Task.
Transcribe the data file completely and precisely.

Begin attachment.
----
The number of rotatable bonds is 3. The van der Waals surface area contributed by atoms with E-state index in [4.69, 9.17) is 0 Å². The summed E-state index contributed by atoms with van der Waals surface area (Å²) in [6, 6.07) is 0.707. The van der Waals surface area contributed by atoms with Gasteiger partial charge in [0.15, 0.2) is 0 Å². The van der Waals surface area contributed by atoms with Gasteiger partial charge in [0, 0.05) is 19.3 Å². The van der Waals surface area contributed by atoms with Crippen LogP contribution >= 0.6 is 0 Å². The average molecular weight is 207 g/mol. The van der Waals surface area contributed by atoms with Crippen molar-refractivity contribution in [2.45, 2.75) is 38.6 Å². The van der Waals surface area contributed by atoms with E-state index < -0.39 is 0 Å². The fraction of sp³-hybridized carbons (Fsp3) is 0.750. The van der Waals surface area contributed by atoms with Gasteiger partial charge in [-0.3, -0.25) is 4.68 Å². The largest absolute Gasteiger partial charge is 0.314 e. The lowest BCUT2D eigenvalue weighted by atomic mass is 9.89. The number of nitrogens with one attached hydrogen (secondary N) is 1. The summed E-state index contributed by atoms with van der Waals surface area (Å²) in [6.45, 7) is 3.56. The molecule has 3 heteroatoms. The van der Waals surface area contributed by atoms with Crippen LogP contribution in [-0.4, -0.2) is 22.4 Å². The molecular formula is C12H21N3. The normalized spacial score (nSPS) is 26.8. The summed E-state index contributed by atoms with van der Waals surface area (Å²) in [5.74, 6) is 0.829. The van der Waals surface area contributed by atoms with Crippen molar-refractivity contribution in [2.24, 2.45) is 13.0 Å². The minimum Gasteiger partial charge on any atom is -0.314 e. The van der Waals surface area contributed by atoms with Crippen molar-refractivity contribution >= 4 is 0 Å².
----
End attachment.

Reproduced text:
The number of rotatable bonds is 3. The van der Waals surface area contributed by atoms with E-state index in [4.69, 9.17) is 0 Å². The summed E-state index contributed by atoms with van der Waals surface area (Å²) in [6, 6.07) is 0.707. The van der Waals surface area contributed by atoms with Gasteiger partial charge in [0.15, 0.2) is 0 Å². The van der Waals surface area contributed by atoms with Gasteiger partial charge in [0, 0.05) is 19.3 Å². The van der Waals surface area contributed by atoms with Crippen LogP contribution >= 0.6 is 0 Å². The average molecular weight is 207 g/mol. The van der Waals surface area contributed by atoms with Crippen molar-refractivity contribution in [2.45, 2.75) is 38.6 Å². The van der Waals surface area contributed by atoms with E-state index < -0.39 is 0 Å². The fraction of sp³-hybridized carbons (Fsp3) is 0.750. The van der Waals surface area contributed by atoms with Gasteiger partial charge in [-0.3, -0.25) is 4.68 Å². The largest absolute Gasteiger partial charge is 0.314 e. The lowest BCUT2D eigenvalue weighted by atomic mass is 9.89. The number of nitrogens with one attached hydrogen (secondary N) is 1. The summed E-state index contributed by atoms with van der Waals surface area (Å²) in [6.45, 7) is 3.56. The molecule has 3 heteroatoms. The van der Waals surface area contributed by atoms with Crippen LogP contribution in [-0.4, -0.2) is 22.4 Å². The molecular formula is C12H21N3. The normalized spacial score (nSPS) is 26.8. The summed E-state index contributed by atoms with van der Waals surface area (Å²) in [5.74, 6) is 0.829. The van der Waals surface area contributed by atoms with Crippen molar-refractivity contribution in [2.24, 2.45) is 13.0 Å². The minimum Gasteiger partial charge on any atom is -0.314 e. The van der Waals surface area contributed by atoms with Crippen molar-refractivity contribution >= 4 is 0 Å².